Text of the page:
A Very Merry Atheist Christmas

Now that’s how you do it:

This banner will soon be going up at the Loudoun County, Virginia courthouse, courtesy of the Freedom from Religion Foundation. Rather than remove a nativity scene from the courthouse lawn, the county board of supervisors voted to keep it, requiring the creation of a limited public forum where other groups also had the opportunity to put up seasonal displays. And as the FFRF cheerily points out:

In addition to the Foundation’s banner, there will be one from the American Humanists (“No God – No Problem. Just be good for goodness’ sake”) one from Washington Area Secular Humanists and one from a local group reading: “Greetings from your friendly neighborhood atheists and humanists. Solstice is the Reason for the Season. Religion is the business of churches, not government. This is not a church. American Atheists – Freedom From Religion Foundation – American Association Assn. – Washington Area – Beltway Atheists.”

The same thing is happening at the Arkansas state capitol, where the Arkansas Society of Freethinkers is putting up a seasonal display of its own, with plenty of useful information about the society and atheism and freethought in general. Unsurprisingly, although a creche had been there in years prior, the state government refused the freethinkers’ request for a permit for their own display – so they went to court, and of course won in a walk.

And again, in Westchester, Pennsylvania, the Freethought Society of Greater Philadelphia has put up their annual Tree of Knowledge on the Chester County courthouse lawn, despite the passage of new red-tape laws obviously intended to discourage them. You can judge for yourself how effective this campaign is by reading some of the incredible whining from would-be theocrats who can’t sufficiently express their outrage that people other than themselves get to speak out on occasion.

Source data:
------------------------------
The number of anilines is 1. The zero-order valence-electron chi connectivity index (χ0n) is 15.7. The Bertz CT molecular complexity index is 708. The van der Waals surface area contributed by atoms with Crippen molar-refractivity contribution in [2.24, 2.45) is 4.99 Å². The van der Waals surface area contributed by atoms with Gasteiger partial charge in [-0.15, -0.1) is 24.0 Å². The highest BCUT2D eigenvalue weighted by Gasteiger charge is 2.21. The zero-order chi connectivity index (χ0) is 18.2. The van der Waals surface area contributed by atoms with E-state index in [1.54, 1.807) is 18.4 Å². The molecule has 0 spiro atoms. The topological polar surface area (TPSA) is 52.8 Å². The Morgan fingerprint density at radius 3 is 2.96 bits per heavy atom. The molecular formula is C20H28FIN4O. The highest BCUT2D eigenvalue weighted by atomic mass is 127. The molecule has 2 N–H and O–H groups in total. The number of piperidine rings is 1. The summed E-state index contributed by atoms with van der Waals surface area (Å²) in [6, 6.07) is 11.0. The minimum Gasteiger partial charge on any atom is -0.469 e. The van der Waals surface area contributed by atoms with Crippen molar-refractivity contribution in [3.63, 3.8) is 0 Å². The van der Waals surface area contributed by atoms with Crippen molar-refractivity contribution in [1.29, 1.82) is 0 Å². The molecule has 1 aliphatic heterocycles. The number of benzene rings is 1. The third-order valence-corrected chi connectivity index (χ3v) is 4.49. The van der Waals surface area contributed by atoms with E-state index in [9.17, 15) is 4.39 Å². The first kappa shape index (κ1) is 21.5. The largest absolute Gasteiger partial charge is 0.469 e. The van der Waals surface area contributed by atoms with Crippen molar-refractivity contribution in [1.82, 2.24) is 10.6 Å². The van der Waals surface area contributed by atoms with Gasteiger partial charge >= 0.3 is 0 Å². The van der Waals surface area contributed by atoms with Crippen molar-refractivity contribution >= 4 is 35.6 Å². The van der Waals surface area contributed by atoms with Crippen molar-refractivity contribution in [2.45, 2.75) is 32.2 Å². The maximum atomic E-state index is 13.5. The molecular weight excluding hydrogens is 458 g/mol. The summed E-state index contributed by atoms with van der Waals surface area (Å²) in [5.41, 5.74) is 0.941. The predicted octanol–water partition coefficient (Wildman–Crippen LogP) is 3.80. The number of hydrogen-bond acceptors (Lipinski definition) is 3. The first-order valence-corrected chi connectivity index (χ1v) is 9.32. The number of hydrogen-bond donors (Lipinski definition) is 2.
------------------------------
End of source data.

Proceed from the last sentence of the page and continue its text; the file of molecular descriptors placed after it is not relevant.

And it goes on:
And yet another win in Pennsylvania! Brent Walker of the Associated Baptist Press tells us the story:

Recently the Borough Council of Chambersburg, Pa., voted not to allow a local garden club to place a Nativity scene on the town’s historic square, which has a war memorial. Why? Because the city did not want to give an atheist group permission to put a sign on the square showing a rising sun over the words “Celebrating Solstice. Honoring Atheist War Veterans.”

Atheist and secular groups have waged protracted, expensive legal battles to get nativity scenes and other religious paraphernalia off government property around the holidays. But this new strategy, which seems to be taking hold across the nation, is much better. Rather than demand the removal of all religious displays, we should welcome them – and then point out that, if any private displays are allowed, then it must be a limited public forum and that means we have the right to put up our displays as well!

This approach has several points to commend it. First of all, it enables us to more easily frame the debate to our benefit: rather than “Evil atheists are trying to stop everyone from celebrating Christmas!”, it becomes “Since Christians get to put up their displays, we atheists want to put up ours.” The obvious fairness of this request makes it more appealing and much more difficult to misrepresent.

Second, it simplifies the legal battles. We don’t have to argue ad nauseam over whether a nativity scene violates the separation of church and state – we just say that if other private displays are allowed, we want in as well. This is a more straightforward argument and leads to easier and quicker victories when we go to court (as the Arkansas case shows, we’ll still have to go to court on occasion). And if the state removes all displays rather than permit ours, that’s a victory too.